The past few years have seen an upsurge in cannabidiol’s (CBD) popularity. The hemp extract was barely known three years ago, but just a year after legalization, the CBD market is already worth millions in sales, with earnings projected from $591 million to $22 billion by 2022, according to the Brightfield Group.
Like all cannabinoids, cannabidiol has medicinal properties, and limited research has found that it can be effective against a number of ailments, ranging from high blood pressure and insomnia to chronic pain and anxiety. On top of that, it doesn’t have the side effects pharmaceuticals are known to cause, making it an extremely attractive option for people looking for alternatives to traditional medications.
This has created immense demand for CBD products, and processing companies are happy to comply. Over time, the number of CBD products, such as tinctures, oils, topical creams and nasal sprays on the shelves has grown substantially. This is on top of the plethora of CBD infused edibles, beverages, and spirits on the market.
According to Celeste Miranda, founder of CBD Expo Tour, the time for free-wheeling growth is over. “You know there’s going to be a bigger supply. Oversaturation? Absolutely. So many factors come in at that point then. Things like marketing, branding, do you have all your checkpoints in place to be the one that survives.”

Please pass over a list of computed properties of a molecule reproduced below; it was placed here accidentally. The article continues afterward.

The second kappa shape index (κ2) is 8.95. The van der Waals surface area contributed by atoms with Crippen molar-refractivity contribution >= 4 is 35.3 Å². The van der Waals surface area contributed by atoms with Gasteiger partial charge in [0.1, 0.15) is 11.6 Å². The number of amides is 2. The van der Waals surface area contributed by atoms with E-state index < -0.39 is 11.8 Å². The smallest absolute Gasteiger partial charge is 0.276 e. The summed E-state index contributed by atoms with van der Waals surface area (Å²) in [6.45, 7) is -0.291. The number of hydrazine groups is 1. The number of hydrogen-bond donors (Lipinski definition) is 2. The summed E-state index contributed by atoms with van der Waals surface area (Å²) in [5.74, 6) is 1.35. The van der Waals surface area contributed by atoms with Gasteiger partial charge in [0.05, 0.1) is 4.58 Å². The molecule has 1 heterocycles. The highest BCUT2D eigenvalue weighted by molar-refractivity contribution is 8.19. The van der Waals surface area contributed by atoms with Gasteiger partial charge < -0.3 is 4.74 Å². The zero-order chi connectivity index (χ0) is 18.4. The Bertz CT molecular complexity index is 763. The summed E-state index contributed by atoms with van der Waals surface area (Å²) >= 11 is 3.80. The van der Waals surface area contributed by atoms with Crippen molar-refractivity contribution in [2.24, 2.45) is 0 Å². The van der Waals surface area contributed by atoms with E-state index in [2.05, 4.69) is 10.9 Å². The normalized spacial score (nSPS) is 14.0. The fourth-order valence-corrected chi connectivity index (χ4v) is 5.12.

Presently, there are over 50 well-known CBD brands in the country, and as the industry is barely a year old and growing at an exponential rate, we can expect that number to rise as time passes. And anytime there’s oversupply, prices are bound to reduce.
But, a lot of resources go into making the final CBD product, and this drives up operational costs. The increased pressure on CBD’s price will make it harder for companies to turn a profit, especially smaller companies that lack the liquidity and purchasing power to cushion themselves.
A number of companies have turned to the minor cannabinoids like cannabigerol (CBG), cannabinol (CBN), and cannabichromene (CBC) to try and keep their profit margins afloat. Including CBD and THC, hemp produces over 100 cannabinoids, and they all have medicinal properties. Most of them are very low in supply but have high demand, and this could offer an opportunity for a processor looking to add another cannabinoid to its line.
Last December, the National Institutes of Health (NIH) set aside $3 million to investigate the potential pain-relieving properties of minor cannabinoids, signaling a subtle shift away from CBD to the lesser-known cannabinoids. Brands that choose to invest in them may be able to distance themselves from the intense competition that’s pervasive in the CBD sector.
Industry watchers believe that sector players like SinglePoint Inc. (OTCQB: SING) could be working intensely behind the scenes to diversify into other cannabinoids in order to put themselves in pole position for the future.
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